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Phillip Garrido Tells FBI He Can Stop Schizophrenics from Turning Violent

The front page of a document Phillip Garrido gave to the FBI.

NEW YORK (CBS) Phillip Garrido, the man accused of kidnapping and impregnating Jaycee Lee Dugard and convicted of raping another woman thirty years ago, dropped off his personal manifesto with the FBI a mere four days before he was arrested for allegedly holding Dugard prisoner in his backyard for 18 years.

In the document, entitled "Origin of Schizophrenia Revealed," Garrido claims to have a solution to stop schizophrenics from becoming violent.

"There is new insight that has the potential of helping people who hear voices to possibly stop and re-examine their thinking before committing a violent act on themselves and/or other," Garrido wrote.

It states that those who hear voices are not sick, but "have by design the freedom to monitor what others do not detect."

Gariddo gave the manifesto to an agent at the FBI's San Francisco office. That office did return Crimesiders calls Friday to ascertain the circumstances by which the handoff was made.

The manifesto also contains a testament to Garrido's state of mind by an unnamed doctor, which states he has been under the care of a psychiatrist for the past 18 years for attention deficit disorder.

(CBS/Nevada Dept. of Public Safety)
Photo: Phillip Garrido's 1988 mug shot.

The document claims local businesses held events which featured Garrido's voice-hearing skills. There are six "Declarations as Affirmations" in the document, which confirm "several private demonstrations have taken place that allowed others to witness my freedom to speak in a tongue unknown to the medical field, scientific world and the public in general."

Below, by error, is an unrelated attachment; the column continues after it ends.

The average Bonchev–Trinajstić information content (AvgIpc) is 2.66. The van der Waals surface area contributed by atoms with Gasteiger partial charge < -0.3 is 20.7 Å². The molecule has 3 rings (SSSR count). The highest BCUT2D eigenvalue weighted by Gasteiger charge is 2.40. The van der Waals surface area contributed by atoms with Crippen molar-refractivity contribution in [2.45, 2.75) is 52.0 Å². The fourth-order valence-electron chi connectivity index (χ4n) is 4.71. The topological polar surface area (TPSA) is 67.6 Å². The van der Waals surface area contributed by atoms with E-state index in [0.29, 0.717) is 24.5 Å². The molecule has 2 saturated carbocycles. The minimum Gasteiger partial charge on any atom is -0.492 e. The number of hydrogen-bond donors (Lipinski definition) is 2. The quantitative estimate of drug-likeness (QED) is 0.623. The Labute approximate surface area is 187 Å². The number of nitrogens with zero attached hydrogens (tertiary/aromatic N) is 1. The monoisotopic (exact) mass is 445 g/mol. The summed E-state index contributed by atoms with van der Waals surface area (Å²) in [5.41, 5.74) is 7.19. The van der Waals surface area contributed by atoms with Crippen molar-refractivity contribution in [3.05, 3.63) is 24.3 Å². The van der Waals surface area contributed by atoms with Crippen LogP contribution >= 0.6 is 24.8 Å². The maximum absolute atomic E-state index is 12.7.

Garrido also included two letters in his document: one to the media and another to universities, attorneys and law enforcement agencies telling them of his "powerful new discovery." He says the courts are "filled" with "these types of cases" and that his realization will "allow the educational world to break free of a Cultural Trance," which he later explains in a separate section.

Garrido understood his discoveries would be met by skepticism by the majority of the public, and asked the media to keep an "open mind" and air the "awareness" with "accountability and respect." He even goes as far as saying that he "will not continue to disclose to individuals who are not capable of considering this matter appropriately."

The "book," as he calls it, also contains photocopies of pamphlets he handed out for his church, God's Desire, as well as the documents necessary to incorporate the organization.

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